"I know that in every campaign, politicians make promises about cleaning up Washington.  So it's easy to become cynical.  I know that for me, reform isn't just the rhetoric of a campaign; it's been a cause of my career."
Obama also recognized (at least in his rhetoric) the imperative to link action with words.  And when he spoke of this, he invoked Dr. King,
"This is how Dr. King led this country through the wilderness.  He did it with words. He led with words, but he also led with deeds.  He also led by example. Dr. King understood that unity cannot be won on the cheap; that we would have to earn it through great effort and determination."
Obama, too, has led with words -- words that Martin Luther King Jr would have greeted warmly.  And he said those words repeatedly, in his books, in his Senate speeches, in his announcement for the presidency, in the primaries and in every stump speech, in the presidential debates and in his inauguration.  He used language and oratory and symbolism to project a very specific message, for which words like "hope" and "change" became its shorthand.  But it was an empty message, one that he has yet to even begin to fulfill -- in far too many instances Obama's actions have actually veered to the right in support of monied interests.  And now, with the need so great, we learn that he'll likely defer any further action until after the election is won (which is the real objective, is it not?).

So much for the fierce urgency of now.

It can't simply be about a second term for Obama.  It must be about more.  And with the millions unemployed and underemployed, millions facing foreclosure and financial ruin, it is rapidly becoming about the social fabric of the United States.  As wealth becomes more heavily concentrated, as Republican candidates openly defend the idiotic notion that corporations are people, as a Democratic administration initiates a drive to austerity (!) in the face of economic collapse, the social fabric of America may soon become FUBAR.

There is much speculation in the press that the riots in Britain and Israel and in the Middle East may presage similar events in the US.  And well they may.  The policies of Barack Obama, the man elected to deliver hope and change, may now ignite this very conflagration.  The man who wrapped himself in the mantle of Martin Luther King would be confronted on the streets by the Reverend, fighting against the injustices and inequalities that Obama had promised to eradicate, injustices he now seems prepared to perpetuate.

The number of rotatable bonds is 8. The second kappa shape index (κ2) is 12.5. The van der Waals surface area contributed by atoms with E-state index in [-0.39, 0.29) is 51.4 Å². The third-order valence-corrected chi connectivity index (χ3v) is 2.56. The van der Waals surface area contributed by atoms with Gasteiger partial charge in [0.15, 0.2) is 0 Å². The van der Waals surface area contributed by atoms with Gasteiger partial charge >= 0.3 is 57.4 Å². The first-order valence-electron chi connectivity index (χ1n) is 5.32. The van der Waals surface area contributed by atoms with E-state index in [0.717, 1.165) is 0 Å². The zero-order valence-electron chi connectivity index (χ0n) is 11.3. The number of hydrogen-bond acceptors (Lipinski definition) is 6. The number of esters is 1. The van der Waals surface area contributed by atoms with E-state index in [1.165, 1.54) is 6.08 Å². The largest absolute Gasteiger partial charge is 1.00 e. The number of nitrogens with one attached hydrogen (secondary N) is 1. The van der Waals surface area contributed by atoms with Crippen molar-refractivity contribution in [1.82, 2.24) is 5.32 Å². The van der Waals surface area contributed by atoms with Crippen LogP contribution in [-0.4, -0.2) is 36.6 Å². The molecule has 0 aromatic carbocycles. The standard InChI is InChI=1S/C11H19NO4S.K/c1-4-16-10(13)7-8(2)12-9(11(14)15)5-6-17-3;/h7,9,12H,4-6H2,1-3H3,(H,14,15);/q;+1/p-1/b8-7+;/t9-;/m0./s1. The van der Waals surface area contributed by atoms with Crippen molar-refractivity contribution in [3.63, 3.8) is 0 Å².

Update: My inbox pinged this morning (the 16th) with an update from Dean Baker and the Center for Economic and Policy Research. His article said this, in part:

"A front page story in Sunday's New York Times gave the country the bad news.  President Obama is no longer paying attention to economists and economics in designing economic policy.  Instead, he will do what his campaign people tell him will get him re-elected, presumably by getting lots of money from Wall Street.

The article said that President Obama intends to focus on reducing government spending and cutting programs like Social Security and Medicare.  This is in spite of the fact that:
"a wide range of economists say the administration should call for a new round of stimulus spending, as prescribed by mainstream economic theory, to create jobs and promote growth."
In other words, President Obama intends to ignore the path for getting the economy back to full employment that most economists advocate.  Instead he is going to cut government spending because his chief of staff and former J.P. Morgan vice-president Bill Daley, and his top campaign advisor David Plouffe, both say this is a good idea.

While people are justified in having little respect for economists -- almost the entire profession missed the $8 trillion housing bubble that crashed the US economy -- it is still scary to see that policy will be determined by people with no knowledge of economics whatsoever.  After all, do Daley and Plouffe even have a theory as to how cutting government spending could help the economy?"

The answer to Baker's question is, of course, no.  Obama's advisors have no theory on which to base the economic outcomes of their actions.  But they do know that winning a second term is Obama's primary goal as a first term president.

By David.


Your musical accompaniment for the day:  Vivaldi, The Four Seasons (Le Quattro Stagioni); L'inverno (Winter), Concerto No. 4 in F Minor; Boston Baroque, Martin Pearlman.  Enjoy.